The story of America’s first known Saint Patrick’s Day celebration begins and ends not in an Irish-American enclave of Boston or New York but in the crumbling colonial splendor of Seville, Spain.
It was there, inside the reading room at the grand Archivo General de Indias in December, that J. Michael Francis stumbled upon something that made even him — Florida’s answer to Indiana Jones — laugh out loud.
Buried among thousands of scorched pages of Spanish colonial records from the late 16th and early 17th centuries — receipts for armaments and ship supplies and construction materials and even chalices for churches in the New World — was a list of gun powder expenditures in what was then Spain’s northernmost colony in the Americas: St. Augustine, Florida.
Francis, a history professor at the University of South Florida at St. Petersburg, had spent two weeks poring over the documents. It was his second-to-last day, and he was eager to get home for Christmas. As he read about canons fired in 1600 in honor of the city’s patron, San Augustin, his eyes almost skipped over the mention of another saint, out of place in Colonial America.
San Patricio, a.k.a. Saint Patrick.
“At first, it didn’t register because it was so unexpected,” Francis said in an interview. “Then I thought, wait a second, they had a St. Patrick’s Day celebration in St. Augustine in 1600?”
There was another entry from a year later, on March 17, 1601, describing not just a celebration for Saint Patrick but a parade — the first known Saint Patrick’s Day parade in what would eventually become the United States.
“They processed through the streets of St. Augustine, and the canon fired from the fort,” Francis said, adding that the marchers likely would have carried an image of the saint and celebrated with food, drink and music. The document also named Saint Patrick “the protector” of the city’s maize fields.
“So here you have this Irish saint who becomes the patron protector of a New World crop, corn, in a Spanish garrison settlement,” Francis said. “It’s one of those things you encounter that doesn’t change the universe, but it was … really quite striking.”
The remarkable discovery also raised an intriguing question: How did Saint Patrick come to be celebrated in the colony 250 years before the Great Famine drove a million people out of Ireland, many of them to America?
Who was responsible?
The answer was also found in the fragile documents.
He was known as Padre Ricardo Artur. But his real name was Richard Arthur, and long before he was the priest in St. Augustine, he’d been an Irish soldier.
Likely born in Limerick, Arthur had joined military campaigns in Malta, Italy and Flanders, probably to escape the oppressive conditions facing Catholics in Ireland at the time, Francis said. Arthur eventually became a priest, serving as the chaplain for San Juan, Puerto Rico, before coming to St. Augustine in 1597.
“It fits beautifully into this kind of Irish narrative that there are Irish people everywhere, and it’s true,” Francis said, laughing. “He’s one of them. You know? He’s all over the place, and he likely spent most of his life outside Ireland.”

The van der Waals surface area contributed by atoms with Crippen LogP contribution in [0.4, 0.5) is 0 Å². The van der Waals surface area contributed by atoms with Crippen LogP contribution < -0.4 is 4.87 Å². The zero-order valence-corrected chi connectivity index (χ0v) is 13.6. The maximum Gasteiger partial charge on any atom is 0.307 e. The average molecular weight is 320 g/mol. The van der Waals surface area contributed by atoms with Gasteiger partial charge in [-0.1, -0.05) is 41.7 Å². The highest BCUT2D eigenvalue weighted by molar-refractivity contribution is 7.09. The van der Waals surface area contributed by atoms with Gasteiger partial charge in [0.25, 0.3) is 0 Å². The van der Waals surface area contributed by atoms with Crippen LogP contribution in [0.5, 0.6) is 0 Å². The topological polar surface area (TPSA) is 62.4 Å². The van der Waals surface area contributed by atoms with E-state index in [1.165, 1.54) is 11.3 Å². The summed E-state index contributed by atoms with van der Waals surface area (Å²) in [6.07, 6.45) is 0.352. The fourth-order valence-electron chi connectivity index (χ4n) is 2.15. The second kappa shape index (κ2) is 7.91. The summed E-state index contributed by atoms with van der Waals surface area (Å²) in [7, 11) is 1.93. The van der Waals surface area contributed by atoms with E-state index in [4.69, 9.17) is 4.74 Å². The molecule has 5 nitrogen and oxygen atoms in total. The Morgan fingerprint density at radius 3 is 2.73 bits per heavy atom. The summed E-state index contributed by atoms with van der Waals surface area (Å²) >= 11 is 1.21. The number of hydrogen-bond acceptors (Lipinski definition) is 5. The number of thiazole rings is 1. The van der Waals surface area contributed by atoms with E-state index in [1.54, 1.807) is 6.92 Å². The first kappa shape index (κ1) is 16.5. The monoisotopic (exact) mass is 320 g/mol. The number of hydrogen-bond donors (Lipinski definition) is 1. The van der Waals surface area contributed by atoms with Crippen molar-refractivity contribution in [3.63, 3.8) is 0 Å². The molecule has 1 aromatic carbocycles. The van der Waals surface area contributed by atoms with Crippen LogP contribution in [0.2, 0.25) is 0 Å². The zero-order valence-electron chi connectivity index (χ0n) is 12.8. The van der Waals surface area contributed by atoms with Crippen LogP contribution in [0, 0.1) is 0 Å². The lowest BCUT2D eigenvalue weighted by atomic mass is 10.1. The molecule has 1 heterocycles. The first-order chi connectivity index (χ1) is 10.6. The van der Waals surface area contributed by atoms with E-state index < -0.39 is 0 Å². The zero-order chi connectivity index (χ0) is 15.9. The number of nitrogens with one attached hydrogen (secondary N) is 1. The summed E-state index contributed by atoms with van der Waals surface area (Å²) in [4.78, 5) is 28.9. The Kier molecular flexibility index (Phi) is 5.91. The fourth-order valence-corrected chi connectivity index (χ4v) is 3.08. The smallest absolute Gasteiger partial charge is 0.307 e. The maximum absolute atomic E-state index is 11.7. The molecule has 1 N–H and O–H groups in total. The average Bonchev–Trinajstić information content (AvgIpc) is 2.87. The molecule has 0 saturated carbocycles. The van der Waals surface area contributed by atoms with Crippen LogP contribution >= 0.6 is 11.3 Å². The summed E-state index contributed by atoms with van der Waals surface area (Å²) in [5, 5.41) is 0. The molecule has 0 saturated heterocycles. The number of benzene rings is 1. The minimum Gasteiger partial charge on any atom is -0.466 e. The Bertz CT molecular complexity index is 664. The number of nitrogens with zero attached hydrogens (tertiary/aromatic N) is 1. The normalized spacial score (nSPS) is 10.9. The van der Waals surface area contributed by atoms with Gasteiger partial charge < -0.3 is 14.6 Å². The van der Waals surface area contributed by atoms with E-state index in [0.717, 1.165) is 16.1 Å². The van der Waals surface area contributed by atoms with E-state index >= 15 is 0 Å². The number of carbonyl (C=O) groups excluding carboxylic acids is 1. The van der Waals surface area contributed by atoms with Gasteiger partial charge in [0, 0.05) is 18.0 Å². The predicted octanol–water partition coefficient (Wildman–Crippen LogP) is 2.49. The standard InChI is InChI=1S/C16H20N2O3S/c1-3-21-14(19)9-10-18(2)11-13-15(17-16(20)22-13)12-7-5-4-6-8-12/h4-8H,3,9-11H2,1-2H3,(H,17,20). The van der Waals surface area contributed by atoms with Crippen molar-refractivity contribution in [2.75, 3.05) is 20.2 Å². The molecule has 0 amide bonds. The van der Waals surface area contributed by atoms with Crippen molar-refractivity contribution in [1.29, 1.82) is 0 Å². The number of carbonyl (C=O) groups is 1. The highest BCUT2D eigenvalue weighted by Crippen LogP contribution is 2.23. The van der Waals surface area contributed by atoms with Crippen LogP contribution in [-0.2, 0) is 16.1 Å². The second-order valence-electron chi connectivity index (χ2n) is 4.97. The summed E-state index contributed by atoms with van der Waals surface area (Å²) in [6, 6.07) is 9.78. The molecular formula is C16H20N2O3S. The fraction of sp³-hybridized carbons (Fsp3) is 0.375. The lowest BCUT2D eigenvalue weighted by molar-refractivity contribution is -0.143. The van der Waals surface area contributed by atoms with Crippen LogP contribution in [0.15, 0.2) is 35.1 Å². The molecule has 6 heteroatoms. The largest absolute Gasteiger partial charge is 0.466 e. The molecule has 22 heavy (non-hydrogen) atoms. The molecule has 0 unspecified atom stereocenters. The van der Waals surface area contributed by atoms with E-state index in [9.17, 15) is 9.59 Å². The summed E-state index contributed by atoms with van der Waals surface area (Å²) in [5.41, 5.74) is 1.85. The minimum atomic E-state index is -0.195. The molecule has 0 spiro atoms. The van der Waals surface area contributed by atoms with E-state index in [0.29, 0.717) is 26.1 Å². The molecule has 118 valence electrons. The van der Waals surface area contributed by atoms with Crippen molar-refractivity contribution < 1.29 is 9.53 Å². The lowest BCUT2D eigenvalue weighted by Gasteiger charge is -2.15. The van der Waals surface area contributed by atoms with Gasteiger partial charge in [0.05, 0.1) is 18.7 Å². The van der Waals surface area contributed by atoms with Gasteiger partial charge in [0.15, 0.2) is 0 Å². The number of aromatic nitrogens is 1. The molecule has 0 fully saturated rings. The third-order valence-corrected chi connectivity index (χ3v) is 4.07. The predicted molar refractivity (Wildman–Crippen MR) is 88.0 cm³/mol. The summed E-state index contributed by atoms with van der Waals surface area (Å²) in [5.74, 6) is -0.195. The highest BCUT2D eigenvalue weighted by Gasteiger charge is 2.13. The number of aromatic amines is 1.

While Arthur was likely responsible for St. Augustine celebrating Saint Patrick, he wasn’t alone. There was at least one more Irishman in the city at the time, according to Francis. His name was Darby Glavin, but the Spanish often couldn’t pronounce his name, so they called him “David Glavid” or, even simpler, “Davi Glavi.”
Glavin’s globe-trotting was even more impressive than the priest’s, Francis found. The Irishman was working as a merchant marine in Europe when he was captured by the British and sent to colonize Roanoke. After a year and a half in the ill-fated Virginia colony, he returned to England only to be sent back to Roanoke. This time, he escaped during a stop in Puerto Rico.
“In his testimony recorded more than a decade later,” Francis wrote on his blog, “[Glavin] claimed that he immediately informed Puerto Rico’s Spanish governor of an English plot to attack the island.”
Glavin moved to St. Augustine around the same time as Arthur, splitting his days between soldiering and selling fine silk, according to Francis.
This little-known story of the first recorded Saint Patrick’s Day celebrations in what would become the United States is a testament not only to the adventurousness of the Irish, Francis said, but also the diversity found in colonial America.
“I like to imagine these two, lone Irishmen celebrating this venerable Irish saint around a bunch of other Spaniards, Portuguese, Native Americans and people of African descent,” he said. “This whole community celebrating San Patricio.”
His findings have upended the longstanding belief that Boston had the country’s oldest documented celebration of Saint Patrick, in 1737, and that New York City had the first parade, in 1762.
Unlike New York City, however, St. Augustine’s San Patricio parades did not continue. They appear to have died along with Father Arthur, before being revived only recently, Francis said.
For the professor, the importance of his find isn’t which city has green-beer bragging rights. He spoke to The Post while in Washington for the launch of La Florida, an interactive digital archive of the Americas that tells the stories of forgotten figures from colonial Florida like Arthur and Glavin.
“We want to get people excited again about how incredible this country’s history is,” he said, “long before the American Revolution and other more well-known episodes in U.S. history.”
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